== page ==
Exploring the Future of Markets: Part 1 – Data: More & Better
Jun 24, 2022
10 mins

Earlier this year HKEX announced its new vision, unveiling a blueprint to build the Marketplace of the Future. Predicting the journey ahead and that future is challenging, especially amid evolving market dynamics. But on the heels of HKEX’s 22nd anniversary in June 2022, we sat down with a dozen executives from across the HKEX business to reflect on the progress of our organisation over the past two decades, and explore the key drivers and trends impacting the global exchange landscape.

Four key themes emerged from these discussions: data, ESG, technology and clients. Over the coming weeks, we will share views from our Markets business, our Operations team, our Listing division and other parts of HKEX to paint a holistic view of what the future of markets could look like. The first wide-reaching development we see on the horizon is focused around data, and how it will become richer and better integrated into our markets, our business and that of our customers.

Sitting on a data mine

As a financial marketplace that brings buyers and sellers together, providing data on listed securities has always been central to the core function of most exchanges.  At HKEX, it is no different.  

Underlying everything we do at the exchange is data. People need to have visibility on the buy-price, the sell-price, the number of orders and so forth to be able to trade and we do that really well.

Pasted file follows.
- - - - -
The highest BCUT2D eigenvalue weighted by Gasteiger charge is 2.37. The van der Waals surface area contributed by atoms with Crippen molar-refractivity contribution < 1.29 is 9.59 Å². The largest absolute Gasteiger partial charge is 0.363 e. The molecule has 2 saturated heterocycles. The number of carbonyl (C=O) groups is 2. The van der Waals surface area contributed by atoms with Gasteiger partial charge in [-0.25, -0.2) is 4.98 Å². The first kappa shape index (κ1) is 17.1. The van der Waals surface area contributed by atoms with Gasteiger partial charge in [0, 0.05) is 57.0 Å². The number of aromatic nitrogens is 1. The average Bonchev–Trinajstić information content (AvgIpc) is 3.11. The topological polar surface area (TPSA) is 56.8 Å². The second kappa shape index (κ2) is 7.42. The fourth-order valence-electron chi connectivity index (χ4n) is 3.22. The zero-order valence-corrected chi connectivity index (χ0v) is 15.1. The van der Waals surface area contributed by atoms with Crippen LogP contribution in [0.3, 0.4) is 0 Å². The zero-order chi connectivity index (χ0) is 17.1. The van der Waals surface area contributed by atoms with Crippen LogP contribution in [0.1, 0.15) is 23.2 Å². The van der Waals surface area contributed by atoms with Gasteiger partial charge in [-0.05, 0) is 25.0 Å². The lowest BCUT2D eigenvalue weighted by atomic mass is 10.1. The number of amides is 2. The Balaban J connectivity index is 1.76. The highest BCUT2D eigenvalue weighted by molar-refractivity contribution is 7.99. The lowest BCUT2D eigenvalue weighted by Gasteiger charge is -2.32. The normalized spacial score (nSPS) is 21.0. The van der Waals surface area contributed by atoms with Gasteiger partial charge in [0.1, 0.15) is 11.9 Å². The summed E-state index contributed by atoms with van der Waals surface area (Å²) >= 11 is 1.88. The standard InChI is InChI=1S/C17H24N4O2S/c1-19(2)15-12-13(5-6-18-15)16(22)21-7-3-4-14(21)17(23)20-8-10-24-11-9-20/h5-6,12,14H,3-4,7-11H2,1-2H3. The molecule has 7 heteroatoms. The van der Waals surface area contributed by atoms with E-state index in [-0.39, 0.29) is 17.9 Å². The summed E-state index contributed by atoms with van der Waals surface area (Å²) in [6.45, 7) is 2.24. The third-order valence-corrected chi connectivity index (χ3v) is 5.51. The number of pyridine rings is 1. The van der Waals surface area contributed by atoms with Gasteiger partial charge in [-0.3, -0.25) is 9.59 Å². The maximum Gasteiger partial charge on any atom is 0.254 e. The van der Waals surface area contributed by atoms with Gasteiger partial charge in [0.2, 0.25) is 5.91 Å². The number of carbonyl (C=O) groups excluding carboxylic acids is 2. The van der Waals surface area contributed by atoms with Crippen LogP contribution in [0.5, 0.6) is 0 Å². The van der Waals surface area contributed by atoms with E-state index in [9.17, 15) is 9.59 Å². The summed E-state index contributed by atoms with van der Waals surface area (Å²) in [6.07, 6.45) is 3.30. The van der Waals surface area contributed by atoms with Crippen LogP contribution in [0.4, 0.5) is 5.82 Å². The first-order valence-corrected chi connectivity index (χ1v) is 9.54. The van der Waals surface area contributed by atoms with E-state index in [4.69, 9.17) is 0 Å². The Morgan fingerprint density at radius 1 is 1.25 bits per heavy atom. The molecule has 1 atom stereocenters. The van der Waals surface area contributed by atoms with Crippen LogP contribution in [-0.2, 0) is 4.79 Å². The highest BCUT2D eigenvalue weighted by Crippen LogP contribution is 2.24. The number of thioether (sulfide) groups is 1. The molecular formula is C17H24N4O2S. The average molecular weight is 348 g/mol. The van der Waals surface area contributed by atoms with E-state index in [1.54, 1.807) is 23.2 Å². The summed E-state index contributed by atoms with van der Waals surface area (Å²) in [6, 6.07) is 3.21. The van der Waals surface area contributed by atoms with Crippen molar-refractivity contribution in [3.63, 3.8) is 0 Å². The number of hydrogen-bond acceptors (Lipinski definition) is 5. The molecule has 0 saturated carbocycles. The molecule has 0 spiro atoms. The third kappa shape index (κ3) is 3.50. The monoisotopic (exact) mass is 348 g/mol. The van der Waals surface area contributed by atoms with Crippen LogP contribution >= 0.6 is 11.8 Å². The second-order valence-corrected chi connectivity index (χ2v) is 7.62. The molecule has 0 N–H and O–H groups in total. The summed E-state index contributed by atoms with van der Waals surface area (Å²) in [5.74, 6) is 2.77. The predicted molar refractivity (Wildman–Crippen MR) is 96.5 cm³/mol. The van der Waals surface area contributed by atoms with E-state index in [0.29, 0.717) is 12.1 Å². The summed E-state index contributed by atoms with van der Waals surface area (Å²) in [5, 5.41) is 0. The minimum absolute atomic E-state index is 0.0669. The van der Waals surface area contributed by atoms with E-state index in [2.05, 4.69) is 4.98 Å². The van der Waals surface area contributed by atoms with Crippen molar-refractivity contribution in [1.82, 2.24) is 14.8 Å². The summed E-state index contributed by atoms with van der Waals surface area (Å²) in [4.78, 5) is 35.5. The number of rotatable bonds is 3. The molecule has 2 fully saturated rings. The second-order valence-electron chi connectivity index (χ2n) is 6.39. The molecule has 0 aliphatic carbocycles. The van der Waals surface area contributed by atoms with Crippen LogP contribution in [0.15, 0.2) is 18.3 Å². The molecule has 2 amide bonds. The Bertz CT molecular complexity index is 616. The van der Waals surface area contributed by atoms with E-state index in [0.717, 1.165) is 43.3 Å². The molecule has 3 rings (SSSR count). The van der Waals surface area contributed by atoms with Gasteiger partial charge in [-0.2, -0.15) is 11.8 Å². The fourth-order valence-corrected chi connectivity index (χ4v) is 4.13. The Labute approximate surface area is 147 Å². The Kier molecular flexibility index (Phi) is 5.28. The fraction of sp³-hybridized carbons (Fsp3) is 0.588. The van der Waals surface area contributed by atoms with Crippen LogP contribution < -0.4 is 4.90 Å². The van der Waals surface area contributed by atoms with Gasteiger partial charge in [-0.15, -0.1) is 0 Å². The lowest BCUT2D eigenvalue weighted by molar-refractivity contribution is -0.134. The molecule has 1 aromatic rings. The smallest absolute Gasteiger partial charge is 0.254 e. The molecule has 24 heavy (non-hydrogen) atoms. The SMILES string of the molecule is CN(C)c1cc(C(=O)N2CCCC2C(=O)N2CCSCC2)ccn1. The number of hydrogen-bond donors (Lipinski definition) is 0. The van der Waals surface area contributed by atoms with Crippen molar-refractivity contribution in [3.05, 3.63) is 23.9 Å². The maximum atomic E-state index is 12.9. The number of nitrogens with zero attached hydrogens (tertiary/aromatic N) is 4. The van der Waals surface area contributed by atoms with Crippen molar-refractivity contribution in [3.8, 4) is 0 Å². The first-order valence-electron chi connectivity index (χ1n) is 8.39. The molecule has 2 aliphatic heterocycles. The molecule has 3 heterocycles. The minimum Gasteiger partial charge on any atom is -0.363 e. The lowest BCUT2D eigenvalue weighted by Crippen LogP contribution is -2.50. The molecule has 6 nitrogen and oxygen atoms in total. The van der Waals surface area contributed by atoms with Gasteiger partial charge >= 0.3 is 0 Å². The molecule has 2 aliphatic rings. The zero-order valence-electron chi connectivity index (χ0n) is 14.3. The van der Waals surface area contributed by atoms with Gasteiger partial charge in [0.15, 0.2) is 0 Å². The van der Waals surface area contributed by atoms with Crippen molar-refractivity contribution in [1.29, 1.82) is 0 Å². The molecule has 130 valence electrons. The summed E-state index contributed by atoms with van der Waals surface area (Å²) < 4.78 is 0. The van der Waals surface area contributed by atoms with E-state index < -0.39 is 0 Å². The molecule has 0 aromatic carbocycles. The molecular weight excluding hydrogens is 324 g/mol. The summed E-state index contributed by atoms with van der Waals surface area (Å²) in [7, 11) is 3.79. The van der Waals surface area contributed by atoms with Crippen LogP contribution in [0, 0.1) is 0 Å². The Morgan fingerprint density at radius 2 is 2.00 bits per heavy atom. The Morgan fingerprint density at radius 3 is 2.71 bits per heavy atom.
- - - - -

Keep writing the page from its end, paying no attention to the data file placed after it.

Co-Head of Markets, Glenda So

On any given day, HKEX provides 200 gigabytes of data through its platforms for analysis and decision making.  That is just on market data alone – meaning real-time data on listed securities and derivatives as well as issuer news.

This data is generated and used by the many thousands of traders who come to HKEX’s platforms on a daily basis. Oversight of the markets with real-time access to trading patterns and transactions, alongside detailed information on individual securities, issuers and participants means that exchanges are uniquely placed. Collating this data, processing it and packaging it provides ever richer intelligence on capital markets to exchange customers. This, in turn, helps them drive their own business, making more informed decisions and better managing risk and resources.

And in a world where markets have become truly real-time – responding immediately to news and information – providing richer and more timely data is key to maintaining the attractiveness of any marketplace.  

We are seeing increasing activity by quants, who need more and more data and a greater flow of information for their complex, multi-asset strategies. We therefore need to find different ways to deliver that data, and provide access to information that goes beyond the market ticker.
  Head of Data & Analytics, Adam Wielowieyski

So what will that look like?

Data will be enriched.

Data has been at the top of HKEX's agenda for a long time. But the future landscape for exchanges is one where data will continue to be elevated further. Post-trade data, in particular, will see a big boost. It’s in our world and is already available through our website, but our customers want different cuts and different packages of data to help them drive their success.